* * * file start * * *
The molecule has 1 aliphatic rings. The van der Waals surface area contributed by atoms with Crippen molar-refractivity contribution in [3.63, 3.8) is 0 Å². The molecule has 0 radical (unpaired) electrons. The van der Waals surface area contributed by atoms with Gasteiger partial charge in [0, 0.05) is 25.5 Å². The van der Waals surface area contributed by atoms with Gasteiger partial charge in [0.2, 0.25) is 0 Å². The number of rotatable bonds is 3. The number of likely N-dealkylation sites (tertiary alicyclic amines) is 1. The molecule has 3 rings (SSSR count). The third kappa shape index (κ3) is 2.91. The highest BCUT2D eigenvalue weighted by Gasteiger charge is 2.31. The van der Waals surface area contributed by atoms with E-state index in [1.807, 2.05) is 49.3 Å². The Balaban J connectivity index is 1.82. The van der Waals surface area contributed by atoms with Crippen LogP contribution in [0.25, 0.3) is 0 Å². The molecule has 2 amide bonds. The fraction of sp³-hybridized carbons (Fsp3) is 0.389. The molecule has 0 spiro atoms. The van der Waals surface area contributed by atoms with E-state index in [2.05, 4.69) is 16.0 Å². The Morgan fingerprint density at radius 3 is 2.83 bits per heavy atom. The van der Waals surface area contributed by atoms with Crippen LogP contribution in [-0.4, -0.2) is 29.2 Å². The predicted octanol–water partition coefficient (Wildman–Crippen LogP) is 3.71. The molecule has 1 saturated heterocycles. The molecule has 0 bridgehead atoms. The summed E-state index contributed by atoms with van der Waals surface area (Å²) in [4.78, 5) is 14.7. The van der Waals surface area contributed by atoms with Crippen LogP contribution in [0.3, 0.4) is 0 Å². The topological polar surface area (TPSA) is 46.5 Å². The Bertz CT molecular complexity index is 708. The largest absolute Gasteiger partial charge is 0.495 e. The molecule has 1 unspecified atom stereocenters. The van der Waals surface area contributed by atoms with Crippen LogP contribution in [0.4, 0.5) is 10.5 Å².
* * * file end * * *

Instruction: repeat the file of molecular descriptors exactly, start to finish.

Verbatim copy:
The molecule has 1 aliphatic rings. The van der Waals surface area contributed by atoms with Crippen molar-refractivity contribution in [3.63, 3.8) is 0 Å². The molecule has 0 radical (unpaired) electrons. The van der Waals surface area contributed by atoms with Gasteiger partial charge in [0, 0.05) is 25.5 Å². The van der Waals surface area contributed by atoms with Gasteiger partial charge in [0.2, 0.25) is 0 Å². The number of rotatable bonds is 3. The number of likely N-dealkylation sites (tertiary alicyclic amines) is 1. The molecule has 3 rings (SSSR count). The third kappa shape index (κ3) is 2.91. The highest BCUT2D eigenvalue weighted by Gasteiger charge is 2.31. The van der Waals surface area contributed by atoms with E-state index in [1.807, 2.05) is 49.3 Å². The Balaban J connectivity index is 1.82. The van der Waals surface area contributed by atoms with Crippen LogP contribution in [0.25, 0.3) is 0 Å². The molecule has 2 amide bonds. The fraction of sp³-hybridized carbons (Fsp3) is 0.389. The molecule has 0 spiro atoms. The van der Waals surface area contributed by atoms with E-state index in [2.05, 4.69) is 16.0 Å². The Morgan fingerprint density at radius 3 is 2.83 bits per heavy atom. The van der Waals surface area contributed by atoms with Crippen LogP contribution in [-0.4, -0.2) is 29.2 Å². The predicted octanol–water partition coefficient (Wildman–Crippen LogP) is 3.71. The molecule has 1 saturated heterocycles. The molecule has 0 bridgehead atoms. The summed E-state index contributed by atoms with van der Waals surface area (Å²) in [4.78, 5) is 14.7. The van der Waals surface area contributed by atoms with Crippen LogP contribution in [0.3, 0.4) is 0 Å². The topological polar surface area (TPSA) is 46.5 Å². The Bertz CT molecular complexity index is 708. The largest absolute Gasteiger partial charge is 0.495 e. The molecule has 1 unspecified atom stereocenters. The van der Waals surface area contributed by atoms with Crippen LogP contribution in [0.4, 0.5) is 10.5 Å².